3. Effect of MTHFR 677C>T on genome-wide DNA methylation: A meta-analysis
Pooja R Mandaviya (Rotterdam, Netherlands)
“Genome-wide meta-analysis of homocysteineassociated SNPs showed significant meQTLs. In the coming months, the results from this discovery analysis will be replicated in additional studies and presented at the meeting.”

4. B12 Intervention Influences Methylation of Genes Associated with Type 2 Diabetes and Its Intermediate Traits
DK Yadav (Hyderabad, India)
“We demonstrate that B12 supplementation alters the methylation of genes influencing intermediate traits of T2D like obesity (FTO), insulin resistance and secretion (TCF7L2). Our study provides a novel ‘epigenetic’ explanation for the association between one-carbon metabolism and risk of adiposity, insulin resistance and diabetes.”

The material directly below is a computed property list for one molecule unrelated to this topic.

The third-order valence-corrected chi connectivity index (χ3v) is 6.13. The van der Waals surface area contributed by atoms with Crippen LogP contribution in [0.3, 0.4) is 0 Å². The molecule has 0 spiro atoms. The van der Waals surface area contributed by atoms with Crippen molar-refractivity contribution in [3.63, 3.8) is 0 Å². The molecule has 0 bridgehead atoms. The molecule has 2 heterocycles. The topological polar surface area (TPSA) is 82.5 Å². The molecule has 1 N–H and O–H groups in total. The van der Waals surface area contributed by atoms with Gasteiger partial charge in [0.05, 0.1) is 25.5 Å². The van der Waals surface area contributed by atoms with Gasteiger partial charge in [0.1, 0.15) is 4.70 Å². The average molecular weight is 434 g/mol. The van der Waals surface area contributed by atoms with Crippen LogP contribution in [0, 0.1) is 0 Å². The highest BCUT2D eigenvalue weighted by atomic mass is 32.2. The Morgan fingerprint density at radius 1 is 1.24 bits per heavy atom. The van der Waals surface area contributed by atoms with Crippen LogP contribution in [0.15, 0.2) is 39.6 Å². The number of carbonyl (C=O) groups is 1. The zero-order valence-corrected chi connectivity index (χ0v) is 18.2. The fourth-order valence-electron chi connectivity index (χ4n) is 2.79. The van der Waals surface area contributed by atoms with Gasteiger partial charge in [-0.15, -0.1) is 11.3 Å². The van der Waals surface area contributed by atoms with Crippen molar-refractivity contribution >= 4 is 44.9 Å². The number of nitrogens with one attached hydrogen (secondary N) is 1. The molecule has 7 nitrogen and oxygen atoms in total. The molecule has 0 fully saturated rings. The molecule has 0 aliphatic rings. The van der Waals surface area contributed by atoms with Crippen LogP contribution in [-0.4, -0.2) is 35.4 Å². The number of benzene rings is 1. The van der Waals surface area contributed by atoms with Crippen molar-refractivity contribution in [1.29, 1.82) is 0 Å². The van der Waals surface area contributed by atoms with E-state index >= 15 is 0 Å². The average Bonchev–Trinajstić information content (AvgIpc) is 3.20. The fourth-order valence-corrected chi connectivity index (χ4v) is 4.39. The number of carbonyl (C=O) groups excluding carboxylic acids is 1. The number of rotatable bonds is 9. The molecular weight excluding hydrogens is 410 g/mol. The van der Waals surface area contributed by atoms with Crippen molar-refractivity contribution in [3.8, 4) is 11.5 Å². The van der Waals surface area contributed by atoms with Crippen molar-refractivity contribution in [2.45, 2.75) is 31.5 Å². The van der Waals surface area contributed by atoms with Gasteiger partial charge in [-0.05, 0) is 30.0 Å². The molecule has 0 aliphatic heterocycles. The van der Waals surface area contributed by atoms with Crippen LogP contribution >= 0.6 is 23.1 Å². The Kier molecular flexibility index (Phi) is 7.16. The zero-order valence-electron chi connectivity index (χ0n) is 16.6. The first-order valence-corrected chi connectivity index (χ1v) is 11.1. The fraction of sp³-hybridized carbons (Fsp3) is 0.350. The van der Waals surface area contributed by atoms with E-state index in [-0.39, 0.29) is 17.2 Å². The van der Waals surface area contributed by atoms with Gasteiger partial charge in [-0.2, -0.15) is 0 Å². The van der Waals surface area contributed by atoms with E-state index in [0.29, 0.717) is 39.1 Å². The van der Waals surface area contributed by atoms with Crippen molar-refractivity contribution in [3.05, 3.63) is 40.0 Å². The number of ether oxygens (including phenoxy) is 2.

5. Global and MTHFR gene specific methylation and its role in Preeclampsia
MP Sachdeva (Delhi, India)
“The study highlights the importance of global methylation in the causation of PE i.e. hypermethylation at global levels among PE cases. The study also suggests that MTHFR C677T polymorphism in heterozygous condition along with hyper global methylation is posing a risk for pre-eclampsia.”